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Uncanny X-Men Writer Matthew Rosenberg Apologizes for “Trans Panic” Storyline

Stop killing off marginalized characters to make a point.


the x-men gather for wolfsbane's funeral in uncanny x-men #17.

There are a lot of things the X-Men comics do well. Since their inception, the mutants of X-Men have long stood in as a powerful parable of discrimination. It’s a metaphor that has found endless applications in the decades-long history of the comics. Mutants have represented a long list of marginalized groups based on religion, race, sexuality, gender, and ability. The “mutants as other” metaphor endures thanks to its child-like simplicity: don’t treat people differently just because they are different from you.

And most of the time, the parallel works. In their thousands of permutations, the X-Men have spent just as much time fighting super-powered baddies as they have defending themselves to humanity. They have been ostracized, “cured”, imprisoned, monitored, and experienced genocide at the hands of countless corrupt authority figures.

But that doesn’t mean they always get it right. Like many other comics franchises, X-Men can fail when trying to make a point. And that’s exactly what happened in Uncanny X-Men #17. The issue sees fan favorite character Rahne Sinclair aka Wolfsbane murdered by a group of men. After trying to hit on her, the men discover that she’s a mutant and attack her using the language and imagery of transmisogyny.

Rahne is accused of trying to “trick” or manipulate the men, an accusation often leveled at trans women. It is also an unjustifiable excuse for “trans panic”, which men have used for years to condone their panicky reaction, rage, and violence against trans women. And what’s all the more horrifying is it works. Only three states (California, Illinois, Rhode Island) have banned the use of the “trans panic” defense, which has led to the acquittal of countless murders and violent acts.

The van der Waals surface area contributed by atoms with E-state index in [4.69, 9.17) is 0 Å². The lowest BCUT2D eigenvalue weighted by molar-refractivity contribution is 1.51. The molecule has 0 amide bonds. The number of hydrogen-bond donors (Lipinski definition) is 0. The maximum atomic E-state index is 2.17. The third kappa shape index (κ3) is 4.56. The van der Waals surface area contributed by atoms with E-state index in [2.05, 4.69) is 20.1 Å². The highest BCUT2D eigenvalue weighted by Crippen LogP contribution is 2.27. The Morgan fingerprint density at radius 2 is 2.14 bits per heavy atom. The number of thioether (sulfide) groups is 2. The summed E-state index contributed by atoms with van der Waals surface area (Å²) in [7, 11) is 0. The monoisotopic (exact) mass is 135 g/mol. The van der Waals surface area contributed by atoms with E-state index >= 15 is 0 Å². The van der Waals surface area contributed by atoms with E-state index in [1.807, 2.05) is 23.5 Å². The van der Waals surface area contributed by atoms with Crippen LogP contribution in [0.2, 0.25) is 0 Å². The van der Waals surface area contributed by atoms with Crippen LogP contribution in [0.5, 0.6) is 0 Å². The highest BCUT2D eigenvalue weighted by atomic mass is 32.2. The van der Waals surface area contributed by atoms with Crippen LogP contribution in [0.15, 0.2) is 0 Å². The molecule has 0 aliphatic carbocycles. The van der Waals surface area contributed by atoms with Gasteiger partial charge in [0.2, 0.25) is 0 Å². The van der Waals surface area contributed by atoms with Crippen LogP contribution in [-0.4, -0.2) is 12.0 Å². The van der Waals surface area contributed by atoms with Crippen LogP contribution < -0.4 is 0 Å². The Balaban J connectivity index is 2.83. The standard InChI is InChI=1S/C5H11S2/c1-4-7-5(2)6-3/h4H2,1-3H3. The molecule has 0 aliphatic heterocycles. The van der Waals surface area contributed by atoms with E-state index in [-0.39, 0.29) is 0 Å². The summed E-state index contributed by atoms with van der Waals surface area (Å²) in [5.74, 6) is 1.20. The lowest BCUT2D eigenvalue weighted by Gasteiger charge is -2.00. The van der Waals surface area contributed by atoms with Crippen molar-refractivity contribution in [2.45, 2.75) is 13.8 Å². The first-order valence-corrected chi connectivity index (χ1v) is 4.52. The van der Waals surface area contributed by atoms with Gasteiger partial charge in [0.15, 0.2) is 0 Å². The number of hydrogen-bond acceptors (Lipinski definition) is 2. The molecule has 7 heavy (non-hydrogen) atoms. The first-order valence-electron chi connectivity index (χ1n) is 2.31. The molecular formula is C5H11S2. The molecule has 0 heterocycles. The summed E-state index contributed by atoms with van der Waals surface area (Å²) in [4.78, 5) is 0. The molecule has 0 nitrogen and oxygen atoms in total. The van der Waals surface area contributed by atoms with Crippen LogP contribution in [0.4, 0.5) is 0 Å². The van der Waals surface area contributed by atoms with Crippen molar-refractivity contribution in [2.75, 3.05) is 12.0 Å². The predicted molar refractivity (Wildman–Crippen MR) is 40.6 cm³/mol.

“Trans panic” and the endemic violence against the trans community (which is so much worse for trans folks of color) is a serious issue. It’s a subject that needs to be handled with authenticity and thoughtfulness. That’s the opposite of what writer Matthew Rosenberg did. Instead, he shoehorned transmisogyny into the murder of a character who is NOT trans, in a misguided attempt at allegory.

rhane sinclair murder transmisogyny

Not only is the transmisogyny metaphor incompetently handled, but it also does a grave disservice to the character and spirit of Rahne Sinclair. Sinclair is a trained fighter and a powerful mutant who has overcome her share of abuse and trauma at the hands of men afraid of her power. The idea that she would not fight back against her attackers is patently absurd and poor characterization.

And here’s the thing: characters we love die all the time. And that’s okay. But to kill them off in a way that betrays their very character only to make a ham-fisted point about discrimination is just plain wrong. And to cap it all off, her death is merely used as a catalyst for Wolverine and Cyclops to feel their feelings. It’s textbook fridging, wrapped in an ignorant and ill-conceived trans metaphor.

The issue was met with outcry from fans, causing author Matthew Rosenberg to tweet out an apology.

If anything this event reminds us how important it is to incorporate trans authors and creators when telling trans stories. Inclusivity in the comics industry isn’t just a liberal buzzword, it’s about creating authentic and real stories that don’t traumatize and alienate audiences. It’s really not that hard.

Have you read Uncanny X-Men #17? What were your thoughts on its treatment of Rahne Sinclair?

(via CBR, image: Marvel)

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Chelsea was born and raised in New Orleans, which explains her affinity for cheesy grits and Britney Spears. She currently lives in sunny Los Angeles, with her husband and two poorly behaved rescue dogs. She is a former roller derby girl and a black belt in Judo, so she is not to be trifled with. She loves the word “Jewess” and wishes more people used it to describe her.